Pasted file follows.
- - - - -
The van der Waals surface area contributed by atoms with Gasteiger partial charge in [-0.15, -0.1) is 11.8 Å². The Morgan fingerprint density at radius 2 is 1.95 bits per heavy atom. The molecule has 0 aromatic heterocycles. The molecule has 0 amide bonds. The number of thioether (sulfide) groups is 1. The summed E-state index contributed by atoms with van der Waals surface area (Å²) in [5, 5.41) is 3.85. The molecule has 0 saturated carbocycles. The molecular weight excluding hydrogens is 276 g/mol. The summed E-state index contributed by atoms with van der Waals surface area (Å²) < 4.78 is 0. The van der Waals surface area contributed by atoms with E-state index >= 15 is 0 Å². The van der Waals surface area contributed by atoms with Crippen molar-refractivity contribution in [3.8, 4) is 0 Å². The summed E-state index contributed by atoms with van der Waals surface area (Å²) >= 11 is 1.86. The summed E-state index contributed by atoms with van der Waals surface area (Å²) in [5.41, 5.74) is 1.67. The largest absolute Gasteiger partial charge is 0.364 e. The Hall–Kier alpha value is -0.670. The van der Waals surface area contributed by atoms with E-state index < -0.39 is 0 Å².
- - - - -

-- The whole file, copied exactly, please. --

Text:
The van der Waals surface area contributed by atoms with Gasteiger partial charge in [-0.15, -0.1) is 11.8 Å². The Morgan fingerprint density at radius 2 is 1.95 bits per heavy atom. The molecule has 0 aromatic heterocycles. The molecule has 0 amide bonds. The number of thioether (sulfide) groups is 1. The summed E-state index contributed by atoms with van der Waals surface area (Å²) in [5, 5.41) is 3.85. The molecule has 0 saturated carbocycles. The molecular weight excluding hydrogens is 276 g/mol. The summed E-state index contributed by atoms with van der Waals surface area (Å²) < 4.78 is 0. The van der Waals surface area contributed by atoms with E-state index >= 15 is 0 Å². The van der Waals surface area contributed by atoms with Crippen molar-refractivity contribution in [3.8, 4) is 0 Å². The summed E-state index contributed by atoms with van der Waals surface area (Å²) >= 11 is 1.86. The summed E-state index contributed by atoms with van der Waals surface area (Å²) in [5.41, 5.74) is 1.67. The largest absolute Gasteiger partial charge is 0.364 e. The Hall–Kier alpha value is -0.670. The van der Waals surface area contributed by atoms with E-state index < -0.39 is 0 Å².